I recently subscribed to the Chicago Tribune. The subscription I paid for lasts 10 weeks and it automatically auto-renews. The agreement says I can cancel the subscription if I don't want it to auto-renew. I wrote this letter to prepare for that day. I am seriously considering sending this.
To Whom It May Concern:
Before I begin: the Chicago Tribune representative I spoke to - Charles, I think his name was - seemed to be a very friendly and considerate man. I was so impressed by his personality and demeanor that only minutes after speaking with him, I subscribed to your fine newspaper. (The free mug was also a nice touch - God bless you, Charles!)
Which is why it pains me so much to inform you that, unfortunately, I must cancel my subscription to the Chicago Tribune. The agreement I signed requested that if I for any reason needed to unsubscribe from your paper, all I needed to do was provide a written explanation of the cause of my dissatisfaction. I am being completely honest when I say that it truly pains me to write this letter.
The reason I must cancel my subscription is something I am a little embarrassed to reveal. Allow me to give a little backstory: I was blessed to have a kind and supportive mother and father, who were supportive and accepting of me in whatever I did. They recognized my individuality at a young age, and unwilling to tarnish this individuality with the conformity and systematic opression of the public school system, they opted to home school me.
My mother - God bless her - was a sweet and honest woman. Unfortuantely, she wasn't a very good teacher. As a result, I lack bits and pieces of knowledge that have inconvenienced me here and there in the hustle and bustle of the modern world.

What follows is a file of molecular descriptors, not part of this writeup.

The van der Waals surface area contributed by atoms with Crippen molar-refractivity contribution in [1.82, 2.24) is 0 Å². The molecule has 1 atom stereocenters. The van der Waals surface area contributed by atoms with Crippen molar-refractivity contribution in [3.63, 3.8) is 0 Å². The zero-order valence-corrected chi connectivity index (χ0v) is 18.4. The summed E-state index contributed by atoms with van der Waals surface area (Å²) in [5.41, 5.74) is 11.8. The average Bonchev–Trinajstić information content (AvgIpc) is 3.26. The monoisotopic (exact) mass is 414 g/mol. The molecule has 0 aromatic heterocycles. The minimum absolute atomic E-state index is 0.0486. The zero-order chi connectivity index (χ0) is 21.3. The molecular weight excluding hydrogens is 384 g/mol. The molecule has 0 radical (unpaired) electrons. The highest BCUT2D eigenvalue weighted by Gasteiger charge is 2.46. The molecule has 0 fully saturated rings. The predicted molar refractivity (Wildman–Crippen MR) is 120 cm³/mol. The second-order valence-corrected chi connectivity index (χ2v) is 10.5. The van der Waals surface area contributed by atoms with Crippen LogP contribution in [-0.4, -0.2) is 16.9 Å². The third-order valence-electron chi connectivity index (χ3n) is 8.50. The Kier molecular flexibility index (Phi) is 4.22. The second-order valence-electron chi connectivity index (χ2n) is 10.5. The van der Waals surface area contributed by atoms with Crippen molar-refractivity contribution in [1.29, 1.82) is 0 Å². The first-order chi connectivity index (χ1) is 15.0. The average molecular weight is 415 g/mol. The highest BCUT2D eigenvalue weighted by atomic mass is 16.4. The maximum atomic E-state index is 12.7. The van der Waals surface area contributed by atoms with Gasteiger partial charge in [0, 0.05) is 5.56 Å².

Which brings me to the reason why I am canceling my subscription to your fine newspaper: I am illiterate. I have never learned to read and I suspect I never will. It was just one of those things I never did but probably should have, like volunteering in the Peace Corps or watching an episode of Friends, just to see what all the fuss was about.
But I digress. In the midst of Charles' enthusiastic sales pitch (such a bold display of charisma!), I was swept away by his beautiful words and real-world examples ("The paper used rub off on people's hands, but we've switched to smudge proof ink") and completely forgot that little caveat that would prevent me from fully enjoying the Tribune - that I don't know how to read or write.
You may be wondering how I am managing to write this letter to you. As I had previously mentioned, it pains me tremendously to write this letter - for more reasons than the fear of betraying my dear Charles. What I am doing right now is hitting random letters on my keyboard and hoping that they resemble written words and coherent sentences. I'm afraid I may be embarrising myself by sending you a letter of garbled text and non-existant words, so I hope this letter reaches you well.
Again, my deepest apologies to Charles, but in this difficult economic time, I feel it no longer makes sense for an illiterate man to recieve your paper. Again, I hope this letter is readable - the randomly hitting letters strategy almost never works. I would suggest that you write back if you have any questions for me. If that's so, mail away! - but I probably won't be able to read it.
PS: Could you perhaps consider an edition for us illiterate folk? Maybe a version where the pictures moved and talked. Thanks.